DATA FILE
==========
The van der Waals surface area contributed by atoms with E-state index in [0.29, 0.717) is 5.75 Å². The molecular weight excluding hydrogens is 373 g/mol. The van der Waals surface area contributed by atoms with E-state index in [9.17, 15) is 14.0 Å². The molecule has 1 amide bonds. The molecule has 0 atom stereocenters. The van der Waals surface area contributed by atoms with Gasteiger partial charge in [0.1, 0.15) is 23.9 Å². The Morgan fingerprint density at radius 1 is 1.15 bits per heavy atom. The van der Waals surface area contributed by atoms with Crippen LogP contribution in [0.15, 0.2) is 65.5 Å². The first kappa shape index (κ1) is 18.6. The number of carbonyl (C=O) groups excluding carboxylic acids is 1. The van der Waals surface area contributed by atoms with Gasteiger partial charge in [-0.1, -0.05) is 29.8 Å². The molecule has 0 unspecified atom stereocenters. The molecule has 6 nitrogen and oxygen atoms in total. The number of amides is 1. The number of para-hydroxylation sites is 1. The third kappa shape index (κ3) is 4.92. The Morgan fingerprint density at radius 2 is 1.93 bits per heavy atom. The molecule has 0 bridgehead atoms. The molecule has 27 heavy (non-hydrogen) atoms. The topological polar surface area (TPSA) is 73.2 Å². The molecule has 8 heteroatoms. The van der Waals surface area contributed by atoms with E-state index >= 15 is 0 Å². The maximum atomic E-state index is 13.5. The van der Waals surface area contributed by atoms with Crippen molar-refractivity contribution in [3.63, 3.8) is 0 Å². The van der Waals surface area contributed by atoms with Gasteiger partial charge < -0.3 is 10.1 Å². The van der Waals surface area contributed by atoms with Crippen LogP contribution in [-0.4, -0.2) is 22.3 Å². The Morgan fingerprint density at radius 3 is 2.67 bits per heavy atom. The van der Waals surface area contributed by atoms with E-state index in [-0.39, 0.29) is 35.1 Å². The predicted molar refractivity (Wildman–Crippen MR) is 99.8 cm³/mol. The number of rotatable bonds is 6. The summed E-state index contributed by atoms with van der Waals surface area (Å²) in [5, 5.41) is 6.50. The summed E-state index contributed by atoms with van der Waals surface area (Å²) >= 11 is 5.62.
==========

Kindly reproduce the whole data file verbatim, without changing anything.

The van der Waals surface area contributed by atoms with E-state index in [0.29, 0.717) is 5.75 Å². The molecular weight excluding hydrogens is 373 g/mol. The van der Waals surface area contributed by atoms with E-state index in [9.17, 15) is 14.0 Å². The molecule has 1 amide bonds. The molecule has 0 atom stereocenters. The van der Waals surface area contributed by atoms with Gasteiger partial charge in [0.1, 0.15) is 23.9 Å². The Morgan fingerprint density at radius 1 is 1.15 bits per heavy atom. The van der Waals surface area contributed by atoms with Crippen LogP contribution in [0.15, 0.2) is 65.5 Å². The first kappa shape index (κ1) is 18.6. The number of carbonyl (C=O) groups excluding carboxylic acids is 1. The van der Waals surface area contributed by atoms with Gasteiger partial charge in [-0.1, -0.05) is 29.8 Å². The molecule has 0 unspecified atom stereocenters. The molecule has 6 nitrogen and oxygen atoms in total. The number of amides is 1. The number of para-hydroxylation sites is 1. The third kappa shape index (κ3) is 4.92. The Morgan fingerprint density at radius 2 is 1.93 bits per heavy atom. The molecule has 0 bridgehead atoms. The molecule has 27 heavy (non-hydrogen) atoms. The topological polar surface area (TPSA) is 73.2 Å². The molecule has 8 heteroatoms. The van der Waals surface area contributed by atoms with E-state index >= 15 is 0 Å². The maximum atomic E-state index is 13.5. The van der Waals surface area contributed by atoms with Crippen molar-refractivity contribution in [3.63, 3.8) is 0 Å². The van der Waals surface area contributed by atoms with Gasteiger partial charge < -0.3 is 10.1 Å². The van der Waals surface area contributed by atoms with Crippen LogP contribution in [-0.4, -0.2) is 22.3 Å². The Morgan fingerprint density at radius 3 is 2.67 bits per heavy atom. The van der Waals surface area contributed by atoms with E-state index in [-0.39, 0.29) is 35.1 Å². The predicted molar refractivity (Wildman–Crippen MR) is 99.8 cm³/mol. The number of rotatable bonds is 6. The summed E-state index contributed by atoms with van der Waals surface area (Å²) in [5, 5.41) is 6.50. The summed E-state index contributed by atoms with van der Waals surface area (Å²) >= 11 is 5.62.